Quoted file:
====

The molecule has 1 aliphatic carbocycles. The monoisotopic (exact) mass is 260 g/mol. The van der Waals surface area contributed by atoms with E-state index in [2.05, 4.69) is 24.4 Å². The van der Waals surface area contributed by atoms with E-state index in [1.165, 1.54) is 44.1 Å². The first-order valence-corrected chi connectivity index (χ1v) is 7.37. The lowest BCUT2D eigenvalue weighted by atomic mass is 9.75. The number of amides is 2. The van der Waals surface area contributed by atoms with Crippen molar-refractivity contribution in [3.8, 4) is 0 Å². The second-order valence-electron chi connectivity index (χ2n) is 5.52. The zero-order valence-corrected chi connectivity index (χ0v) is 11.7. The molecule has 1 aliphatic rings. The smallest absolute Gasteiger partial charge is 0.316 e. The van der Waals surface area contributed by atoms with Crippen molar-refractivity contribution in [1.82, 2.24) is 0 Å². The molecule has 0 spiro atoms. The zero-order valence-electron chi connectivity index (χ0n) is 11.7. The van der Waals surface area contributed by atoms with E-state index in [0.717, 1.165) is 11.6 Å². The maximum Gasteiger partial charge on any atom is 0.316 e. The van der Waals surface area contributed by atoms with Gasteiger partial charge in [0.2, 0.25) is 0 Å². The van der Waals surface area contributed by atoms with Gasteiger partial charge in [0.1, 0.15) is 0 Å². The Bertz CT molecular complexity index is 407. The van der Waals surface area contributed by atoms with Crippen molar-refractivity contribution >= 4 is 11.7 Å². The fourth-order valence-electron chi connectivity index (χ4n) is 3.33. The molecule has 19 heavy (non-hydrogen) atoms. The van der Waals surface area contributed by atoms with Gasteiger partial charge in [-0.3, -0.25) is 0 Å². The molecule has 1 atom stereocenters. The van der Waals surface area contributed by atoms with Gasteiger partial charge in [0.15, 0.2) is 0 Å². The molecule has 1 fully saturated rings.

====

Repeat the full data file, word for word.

The molecule has 1 aliphatic carbocycles. The monoisotopic (exact) mass is 260 g/mol. The van der Waals surface area contributed by atoms with E-state index in [2.05, 4.69) is 24.4 Å². The van der Waals surface area contributed by atoms with E-state index in [1.165, 1.54) is 44.1 Å². The first-order valence-corrected chi connectivity index (χ1v) is 7.37. The lowest BCUT2D eigenvalue weighted by atomic mass is 9.75. The number of amides is 2. The van der Waals surface area contributed by atoms with Crippen molar-refractivity contribution in [3.8, 4) is 0 Å². The second-order valence-electron chi connectivity index (χ2n) is 5.52. The zero-order valence-corrected chi connectivity index (χ0v) is 11.7. The molecule has 1 aliphatic rings. The smallest absolute Gasteiger partial charge is 0.316 e. The van der Waals surface area contributed by atoms with Crippen molar-refractivity contribution in [1.82, 2.24) is 0 Å². The molecule has 0 spiro atoms. The zero-order valence-electron chi connectivity index (χ0n) is 11.7. The van der Waals surface area contributed by atoms with E-state index in [0.717, 1.165) is 11.6 Å². The maximum Gasteiger partial charge on any atom is 0.316 e. The van der Waals surface area contributed by atoms with Gasteiger partial charge in [0.2, 0.25) is 0 Å². The van der Waals surface area contributed by atoms with Gasteiger partial charge in [0.1, 0.15) is 0 Å². The Bertz CT molecular complexity index is 407. The van der Waals surface area contributed by atoms with Crippen molar-refractivity contribution >= 4 is 11.7 Å². The fourth-order valence-electron chi connectivity index (χ4n) is 3.33. The molecule has 19 heavy (non-hydrogen) atoms. The van der Waals surface area contributed by atoms with Gasteiger partial charge in [-0.3, -0.25) is 0 Å². The molecule has 1 atom stereocenters. The van der Waals surface area contributed by atoms with Gasteiger partial charge in [0.15, 0.2) is 0 Å². The molecule has 1 fully saturated rings.